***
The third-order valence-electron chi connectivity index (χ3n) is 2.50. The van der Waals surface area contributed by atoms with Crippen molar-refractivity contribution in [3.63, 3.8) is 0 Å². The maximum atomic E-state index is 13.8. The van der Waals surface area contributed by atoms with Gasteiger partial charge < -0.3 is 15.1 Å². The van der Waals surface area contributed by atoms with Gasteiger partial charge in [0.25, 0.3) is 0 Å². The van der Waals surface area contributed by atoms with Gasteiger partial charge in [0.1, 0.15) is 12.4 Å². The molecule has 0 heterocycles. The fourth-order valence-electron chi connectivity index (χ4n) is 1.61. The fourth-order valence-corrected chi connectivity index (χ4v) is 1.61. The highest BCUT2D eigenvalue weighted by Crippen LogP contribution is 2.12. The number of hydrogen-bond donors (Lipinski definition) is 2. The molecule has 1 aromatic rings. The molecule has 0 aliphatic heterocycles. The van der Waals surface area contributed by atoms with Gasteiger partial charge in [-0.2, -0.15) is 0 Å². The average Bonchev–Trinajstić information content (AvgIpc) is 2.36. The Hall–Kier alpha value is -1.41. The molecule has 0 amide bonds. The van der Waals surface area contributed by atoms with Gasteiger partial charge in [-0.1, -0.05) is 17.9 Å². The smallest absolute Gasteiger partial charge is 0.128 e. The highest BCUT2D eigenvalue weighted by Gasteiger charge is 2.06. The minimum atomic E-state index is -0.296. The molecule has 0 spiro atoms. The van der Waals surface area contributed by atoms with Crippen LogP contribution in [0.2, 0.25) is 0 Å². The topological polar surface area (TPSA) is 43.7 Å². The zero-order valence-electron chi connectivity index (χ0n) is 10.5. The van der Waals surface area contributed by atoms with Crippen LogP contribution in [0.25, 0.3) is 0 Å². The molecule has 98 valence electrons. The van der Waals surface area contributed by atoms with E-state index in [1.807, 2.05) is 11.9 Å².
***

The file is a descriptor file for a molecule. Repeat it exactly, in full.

The third-order valence-electron chi connectivity index (χ3n) is 2.50. The van der Waals surface area contributed by atoms with Crippen molar-refractivity contribution in [3.63, 3.8) is 0 Å². The maximum atomic E-state index is 13.8. The van der Waals surface area contributed by atoms with Gasteiger partial charge < -0.3 is 15.1 Å². The van der Waals surface area contributed by atoms with Gasteiger partial charge in [0.25, 0.3) is 0 Å². The van der Waals surface area contributed by atoms with Gasteiger partial charge in [0.1, 0.15) is 12.4 Å². The molecule has 0 heterocycles. The fourth-order valence-electron chi connectivity index (χ4n) is 1.61. The fourth-order valence-corrected chi connectivity index (χ4v) is 1.61. The highest BCUT2D eigenvalue weighted by Crippen LogP contribution is 2.12. The number of hydrogen-bond donors (Lipinski definition) is 2. The molecule has 1 aromatic rings. The molecule has 0 aliphatic heterocycles. The van der Waals surface area contributed by atoms with Gasteiger partial charge in [-0.2, -0.15) is 0 Å². The average Bonchev–Trinajstić information content (AvgIpc) is 2.36. The Hall–Kier alpha value is -1.41. The molecule has 0 amide bonds. The van der Waals surface area contributed by atoms with Gasteiger partial charge in [-0.1, -0.05) is 17.9 Å². The smallest absolute Gasteiger partial charge is 0.128 e. The highest BCUT2D eigenvalue weighted by Gasteiger charge is 2.06. The minimum atomic E-state index is -0.296. The molecule has 0 spiro atoms. The van der Waals surface area contributed by atoms with Crippen LogP contribution in [0.2, 0.25) is 0 Å². The topological polar surface area (TPSA) is 43.7 Å². The zero-order valence-electron chi connectivity index (χ0n) is 10.5. The van der Waals surface area contributed by atoms with Crippen LogP contribution in [0.25, 0.3) is 0 Å². The molecule has 98 valence electrons. The van der Waals surface area contributed by atoms with E-state index in [1.807, 2.05) is 11.9 Å².